Implement a liver cancer surveillance program

The key to improving survival for liver cancer is surveillance of high-risk populations allowing for early diagnosis and treatment. Australia currently does not have evidence-based clinical practice guidelines for the prevention and early detection of liver cancer; nor a formal liver cancer surveillance program. The Australasian Society for HIV, Viral Hepatitis and Sexual Health Medicine recommends that patients with chronic HBV who have cirrhosis, and other patients with chronic HBV at high risk (determined by family history, ethnicity, age, and sex) be screened with ultrasonography with or without alpha-fetoprotein (AFP) testing every 6 months[6]. Biannual ultrasound screening is recommended for patients with HCV who have cirrhosis[9]. The American Association for the Study of Liver Diseases have the same recommendations[10][11] and with the Infectious Disease Society of America, has made additional recommendations for screening patients with HCV and advanced liver fibrosis[12]. Similarly, the European Society for Medical Oncology suggests using the same strategy to screen patients who have chronic HBV and cirrhosis or other additional risk factors or have HCV with bridging fibrosis as they are at a higher risk of developing liver cancer than the general population[13].

Large-scale studies show that surveillance is correlated with significantly better survival outcomes when compared with no surveillance for patients with chronic hepatitis[14] and patients with cirrhosis[15] [16]. Among patients with cirrhosis, surveillance also improves likelihood of being diagnosed at an earlier stage and undergoing curative treatment[17].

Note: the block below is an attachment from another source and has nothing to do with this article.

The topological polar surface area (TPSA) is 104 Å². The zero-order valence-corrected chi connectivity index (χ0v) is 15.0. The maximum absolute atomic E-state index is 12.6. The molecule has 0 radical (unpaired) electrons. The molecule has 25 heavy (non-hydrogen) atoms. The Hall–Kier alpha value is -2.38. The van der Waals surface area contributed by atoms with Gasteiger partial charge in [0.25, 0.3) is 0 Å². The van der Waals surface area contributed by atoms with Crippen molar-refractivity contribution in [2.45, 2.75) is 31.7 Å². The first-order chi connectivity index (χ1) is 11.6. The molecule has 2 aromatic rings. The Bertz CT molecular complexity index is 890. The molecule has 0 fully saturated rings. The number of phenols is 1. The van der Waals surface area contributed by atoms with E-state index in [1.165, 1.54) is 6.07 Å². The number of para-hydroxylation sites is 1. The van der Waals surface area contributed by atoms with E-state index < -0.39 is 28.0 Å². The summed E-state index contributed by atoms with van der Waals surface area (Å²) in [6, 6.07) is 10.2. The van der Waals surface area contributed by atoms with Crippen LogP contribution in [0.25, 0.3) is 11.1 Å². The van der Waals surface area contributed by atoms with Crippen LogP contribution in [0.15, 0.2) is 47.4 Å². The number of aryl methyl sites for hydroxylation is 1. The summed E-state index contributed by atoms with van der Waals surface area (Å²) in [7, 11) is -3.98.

Surveillance for liver cancer is the accepted standard of care internationally and in Australia for people with chronic HBV and HCV in at-risk groups. Japan has demonstrated a successful model of national liver cancer surveillance which has drastically improved survival rates[18]. National surveillance for liver cancer has resulted in high detection rates of early stage disease (62% in Japan compared to 30% in Western countries) [18]. Liver cancer surveillance in Japan is supported by registries and public education campaigns to increase awareness among high-risk groups.

The number of people requiring liver cancer surveillance in Australia is unknown, however, a population-based study estimates show that around 79% of participants with chronic HBV in a targeted geographic area require liver cancer surveillance[8].

A liver cancer surveillance program could monitor those at highest risk and allow for early diagnosis and treatment. Population-based registries and targeted communications supporting a surveillance program are required for the greatest benefit. Targeted media campaigns should focus on increasing awareness of risk factors for viral hepatitis in high risk groups and encourage them to see their general practitioner. Priority groups such as people born overseas in high-prevalence areas, and Aboriginal and Torres Strait Islander people would benefit from a liver cancer surveillance program. The implementation of a national surveillance program is an urgent priority area for action in order to address increasing numbers of liver cancer deaths.